Books I’ve Read
Go: A Complete Introduction to the Game ~ Cho Chikun
Could’ve been my obsession with learning and playing Go, but really enjoyed this book and super excited to continue learning and playing. It interweaves the teaching chapters with cultural ones: history and adoption around the world, tournament scene, equipment, intelligence benefits, computer bots, and a ton of resources to continue learning and improving.
The only complaint I have is that the book has a few mistakes. The ones I found are:
- Page 88 (Chapter Eight: Life and Death): “
BlackWhite then makes a placement with 3, killing the black group.”
- Page 123 (Chapter Eleven: An Example Game): “Figure 3 (31-64)” is missing moves 63 Black and 64 White. They’re supposed to appear 2 rows below move 60 White (see “Figure 4 (65-80)” for exact placement).
- Page 134 (Go Books from Kiseido): “Most
uissues from #72 on are available and many earlier issues are also available.”
Circe ~ Madeline Miller
Was expecting this to be a Greek mythology version of Neil Gaiman’s “Norse Mythology”, but it felt more drama than action. Perhaps I would’ve enjoyed it more if I had been more familiar with Greek mythology. I did thoroughly enjoy the chapter around Pasiphaë and the bull.
Ready Player Two ~ Ernest Cline
Enjoyed the first book way more than this one. I liked the worldbuilding, but thought the ending was “meh” and that the book had too many “woke” / socially progressive elements.
The Ocean at the End of the Lane (audiobook) ~ Neil Gaiman
I'm pretty glad I read this as an audiobook, otherwise I'm not sure I would've finished it. I felt there was a lot of potential to expand on the magic, but instead it was just a bunch of bizarre stuff, a pretty underwhelming plot, and a very “meh” ending.
The Mysterious Affair at Styles (audiobook) ~ Agatha Christie
I thought I wouldn't enjoy mystery books but this made me realize I do. The audiobook format wasn't great though, specially the beginning of the book.
A Course Called Ireland ~ Tom Coyne
Went into this one for the golf, but it had a ton of Irish history which I found very interesting.
A Clash of Kings ~ George R. R. Martin
Continuing to enjoy the series!
Between the World and Me ~ Ta-Nehisi Coates
Went expecting to learn and be educated, but since the format of the book was a letter to the author's son it it didn't lend itself for that. I also found myself disagreeing more often than not.
The Subtle Art of Not Giving a Fuck ~ Mark Manson
Had me nodding throughout, even though I didn't learn anything particularly groundbreaking. A lot of people would probably be turned off by the “bro” style of the author but I really enjoyed it and laughed a lot.
For some reason the thing that stuck with me the most for no particular reason was this part where he talks about the difference between fault and responsibility. That there are things that are not your fault but are your responsibility, and you shouldn’t deal with them by blaming and blaming and blaming whoever was at fault. Some examples he gives are:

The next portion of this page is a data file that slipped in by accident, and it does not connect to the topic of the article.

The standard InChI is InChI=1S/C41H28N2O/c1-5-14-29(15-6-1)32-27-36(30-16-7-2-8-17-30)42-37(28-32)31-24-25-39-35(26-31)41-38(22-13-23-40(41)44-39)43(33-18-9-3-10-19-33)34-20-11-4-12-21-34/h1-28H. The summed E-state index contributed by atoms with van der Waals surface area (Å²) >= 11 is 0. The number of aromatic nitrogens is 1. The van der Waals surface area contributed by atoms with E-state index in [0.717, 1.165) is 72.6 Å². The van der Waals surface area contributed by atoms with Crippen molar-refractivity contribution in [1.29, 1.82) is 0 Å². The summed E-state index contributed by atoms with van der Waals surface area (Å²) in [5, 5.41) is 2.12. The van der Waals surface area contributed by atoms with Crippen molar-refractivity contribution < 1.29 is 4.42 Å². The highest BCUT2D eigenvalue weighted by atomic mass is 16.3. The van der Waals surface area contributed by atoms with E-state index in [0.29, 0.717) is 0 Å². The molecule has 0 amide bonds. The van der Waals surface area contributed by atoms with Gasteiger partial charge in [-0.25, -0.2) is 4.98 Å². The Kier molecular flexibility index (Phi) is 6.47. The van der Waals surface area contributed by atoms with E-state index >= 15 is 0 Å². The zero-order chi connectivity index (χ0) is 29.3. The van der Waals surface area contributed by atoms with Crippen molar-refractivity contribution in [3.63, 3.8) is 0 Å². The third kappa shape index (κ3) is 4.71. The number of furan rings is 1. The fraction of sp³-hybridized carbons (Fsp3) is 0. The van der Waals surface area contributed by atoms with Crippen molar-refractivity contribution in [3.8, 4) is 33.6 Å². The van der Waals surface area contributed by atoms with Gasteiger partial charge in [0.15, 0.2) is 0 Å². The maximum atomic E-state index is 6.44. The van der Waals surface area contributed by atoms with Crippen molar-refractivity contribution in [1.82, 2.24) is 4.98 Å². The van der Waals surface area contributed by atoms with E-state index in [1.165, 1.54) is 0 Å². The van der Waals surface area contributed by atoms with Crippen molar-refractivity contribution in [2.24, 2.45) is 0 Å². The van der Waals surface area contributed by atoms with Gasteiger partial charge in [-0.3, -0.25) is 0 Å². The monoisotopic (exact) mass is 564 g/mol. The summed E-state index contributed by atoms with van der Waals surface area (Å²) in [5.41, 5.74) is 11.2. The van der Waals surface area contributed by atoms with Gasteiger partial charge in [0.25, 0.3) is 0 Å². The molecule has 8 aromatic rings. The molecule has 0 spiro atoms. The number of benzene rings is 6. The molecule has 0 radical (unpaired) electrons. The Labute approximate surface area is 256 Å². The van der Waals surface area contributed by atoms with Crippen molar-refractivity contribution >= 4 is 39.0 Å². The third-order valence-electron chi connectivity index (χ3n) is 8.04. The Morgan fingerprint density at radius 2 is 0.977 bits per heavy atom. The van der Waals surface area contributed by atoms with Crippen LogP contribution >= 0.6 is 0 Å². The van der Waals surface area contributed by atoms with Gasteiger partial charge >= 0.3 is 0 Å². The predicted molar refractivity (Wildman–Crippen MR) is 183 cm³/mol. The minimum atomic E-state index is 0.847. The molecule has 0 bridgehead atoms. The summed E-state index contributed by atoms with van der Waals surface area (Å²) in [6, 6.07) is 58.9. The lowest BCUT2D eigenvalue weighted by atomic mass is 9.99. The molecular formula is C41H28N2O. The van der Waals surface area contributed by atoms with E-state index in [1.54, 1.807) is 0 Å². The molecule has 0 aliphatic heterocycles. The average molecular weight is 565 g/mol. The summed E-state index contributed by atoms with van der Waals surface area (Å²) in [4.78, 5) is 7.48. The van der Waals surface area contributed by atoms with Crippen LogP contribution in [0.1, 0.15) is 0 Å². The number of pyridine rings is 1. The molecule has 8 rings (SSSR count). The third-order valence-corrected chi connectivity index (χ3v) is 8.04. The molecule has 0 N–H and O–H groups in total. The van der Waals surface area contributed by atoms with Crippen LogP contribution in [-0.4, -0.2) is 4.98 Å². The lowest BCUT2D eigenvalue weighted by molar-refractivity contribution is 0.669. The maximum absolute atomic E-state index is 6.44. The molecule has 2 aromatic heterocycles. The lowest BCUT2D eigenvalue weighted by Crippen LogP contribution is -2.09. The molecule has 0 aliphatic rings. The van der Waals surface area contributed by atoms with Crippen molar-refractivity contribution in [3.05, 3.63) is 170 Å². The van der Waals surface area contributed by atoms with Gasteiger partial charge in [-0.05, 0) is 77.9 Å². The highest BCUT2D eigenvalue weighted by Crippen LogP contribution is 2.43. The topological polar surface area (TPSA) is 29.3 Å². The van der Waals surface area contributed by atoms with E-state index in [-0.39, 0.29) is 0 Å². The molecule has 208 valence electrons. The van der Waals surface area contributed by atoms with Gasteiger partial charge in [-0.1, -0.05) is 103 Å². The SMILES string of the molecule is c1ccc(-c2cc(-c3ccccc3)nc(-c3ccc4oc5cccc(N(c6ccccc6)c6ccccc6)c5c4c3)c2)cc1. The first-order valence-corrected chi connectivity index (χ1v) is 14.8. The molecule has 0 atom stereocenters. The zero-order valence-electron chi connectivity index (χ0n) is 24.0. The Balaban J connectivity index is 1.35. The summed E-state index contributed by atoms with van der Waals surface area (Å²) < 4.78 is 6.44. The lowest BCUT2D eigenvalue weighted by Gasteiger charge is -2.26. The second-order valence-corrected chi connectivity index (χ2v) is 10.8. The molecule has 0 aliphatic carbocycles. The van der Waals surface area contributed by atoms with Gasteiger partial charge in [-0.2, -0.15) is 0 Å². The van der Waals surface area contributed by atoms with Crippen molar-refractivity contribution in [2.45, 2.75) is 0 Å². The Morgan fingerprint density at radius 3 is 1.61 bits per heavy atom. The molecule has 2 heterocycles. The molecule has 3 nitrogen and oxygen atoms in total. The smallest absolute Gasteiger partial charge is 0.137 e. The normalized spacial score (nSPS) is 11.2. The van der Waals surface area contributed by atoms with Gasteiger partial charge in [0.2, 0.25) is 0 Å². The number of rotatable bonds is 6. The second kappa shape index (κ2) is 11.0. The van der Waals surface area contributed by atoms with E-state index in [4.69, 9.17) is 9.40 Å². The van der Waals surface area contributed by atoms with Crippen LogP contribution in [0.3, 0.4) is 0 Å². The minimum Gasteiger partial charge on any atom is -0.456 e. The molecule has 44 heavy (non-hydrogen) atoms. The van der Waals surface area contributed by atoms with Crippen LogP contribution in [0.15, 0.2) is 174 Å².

- Someone drops a baby at your door, now it’s your responsibility to deal with it.
- Your partner dumps you, now it's your responsibility to figure out how to stop being miserable.
Then he takes it to more touchy areas like life tragedies, disabilities, etc.
A Game of Thrones ~ George R. R. Martin
Background: I watched the first episode and the last season of TV series (was supposed to binge watch all seasons prior to the last one but no time) and thinking it was executed horribly, but I really got into the world. So after concluding that thre's almost no movie or TV series that executes better than books, I decided not to go back and watch the rest of the Game of Thrones TV series and instead read the books.
Despite the language being somewhat hard for me to follow, I really got into it. Can't wait to read all the books!
The Bullet Journal Method ~ Ryder Carroll
Some amazing organizational and productivity ideas. Fan of the minimalism and the technique, but wasn't a fan of the more touchy feely stuff.
I bought notebooks and pens, used them for several months, but ended up switching to a digital version of BuJo.
Tiger Woods ~ Jeff Benedict and Armen Keteyian
Read most of it with a grain of salt—it's always hard to know what's fact and what's not—but very insightful. Made me like Tiger less as a person, but more as an athlete.
Ready Player One ~ Ernest Cline
Loved the geekdom and how life would be if everyone had to live in a digital world. Definitely reading the sequel(s).
Norse Mythology ~ Neil Gaiman
Went in interested because I wanted to learn more about Thor, Odin, and Loki. What I really enjoyed was that you could read chapters as standalone.
Born a Crime ~ Trevor Noah
This is probably going to be one of my favorite books for a long while. It was pretty funny, learned a lot about South Africa, and it has a good few paragraphs about economic justice (pages 186-190, about the CD writer). The funniest parts were most interactions with his mother and the concert at a school with the kid called Hitler.
REMOTE ~ David Heinemeier Hansson and Jason Fried
Read this at a time when I was very opposed to working out of an office. The book is obviously very opinionated in favor of remote work, and not sure how objective it is, despite all the evidence they show.
Harry Potter and the Sorcerer’s Stone ~ J. K. Rowling
First book I remember comprehending from start to finish.
Viajes de Gulliver ~ Jonathan Swift
This is the book I remember the most out of all my child reads (I never finished most of them).
Colmillo blanco ~ Jack London
I remember reading this book for a 6th grade class, but recall very little. I do remember liking it a lot.